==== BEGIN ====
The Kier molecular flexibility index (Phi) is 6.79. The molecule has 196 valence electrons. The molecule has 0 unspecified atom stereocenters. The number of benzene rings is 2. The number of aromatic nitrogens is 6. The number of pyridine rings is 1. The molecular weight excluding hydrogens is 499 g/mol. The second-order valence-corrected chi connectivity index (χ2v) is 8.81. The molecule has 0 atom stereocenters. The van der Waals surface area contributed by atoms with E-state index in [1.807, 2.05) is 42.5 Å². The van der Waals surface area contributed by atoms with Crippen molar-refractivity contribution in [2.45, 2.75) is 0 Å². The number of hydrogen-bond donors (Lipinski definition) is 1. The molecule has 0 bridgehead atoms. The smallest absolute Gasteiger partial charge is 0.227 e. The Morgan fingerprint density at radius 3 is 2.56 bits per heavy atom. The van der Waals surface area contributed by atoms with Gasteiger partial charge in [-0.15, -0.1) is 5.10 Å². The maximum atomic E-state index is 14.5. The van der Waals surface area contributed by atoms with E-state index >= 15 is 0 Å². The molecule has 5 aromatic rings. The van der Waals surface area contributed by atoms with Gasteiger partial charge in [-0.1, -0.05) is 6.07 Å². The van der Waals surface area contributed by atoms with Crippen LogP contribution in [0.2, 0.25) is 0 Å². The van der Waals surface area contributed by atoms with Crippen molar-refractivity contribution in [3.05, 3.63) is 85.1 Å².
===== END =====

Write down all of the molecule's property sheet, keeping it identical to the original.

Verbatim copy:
The Kier molecular flexibility index (Phi) is 6.79. The molecule has 196 valence electrons. The molecule has 0 unspecified atom stereocenters. The number of benzene rings is 2. The number of aromatic nitrogens is 6. The number of pyridine rings is 1. The molecular weight excluding hydrogens is 499 g/mol. The second-order valence-corrected chi connectivity index (χ2v) is 8.81. The molecule has 0 atom stereocenters. The van der Waals surface area contributed by atoms with E-state index in [1.807, 2.05) is 42.5 Å². The van der Waals surface area contributed by atoms with Crippen molar-refractivity contribution in [2.45, 2.75) is 0 Å². The number of hydrogen-bond donors (Lipinski definition) is 1. The molecule has 0 bridgehead atoms. The smallest absolute Gasteiger partial charge is 0.227 e. The Morgan fingerprint density at radius 3 is 2.56 bits per heavy atom. The van der Waals surface area contributed by atoms with Gasteiger partial charge in [-0.15, -0.1) is 5.10 Å². The maximum atomic E-state index is 14.5. The van der Waals surface area contributed by atoms with E-state index >= 15 is 0 Å². The molecule has 5 aromatic rings. The van der Waals surface area contributed by atoms with Gasteiger partial charge in [-0.1, -0.05) is 6.07 Å². The van der Waals surface area contributed by atoms with Crippen LogP contribution in [0.2, 0.25) is 0 Å². The van der Waals surface area contributed by atoms with Crippen molar-refractivity contribution in [3.05, 3.63) is 85.1 Å².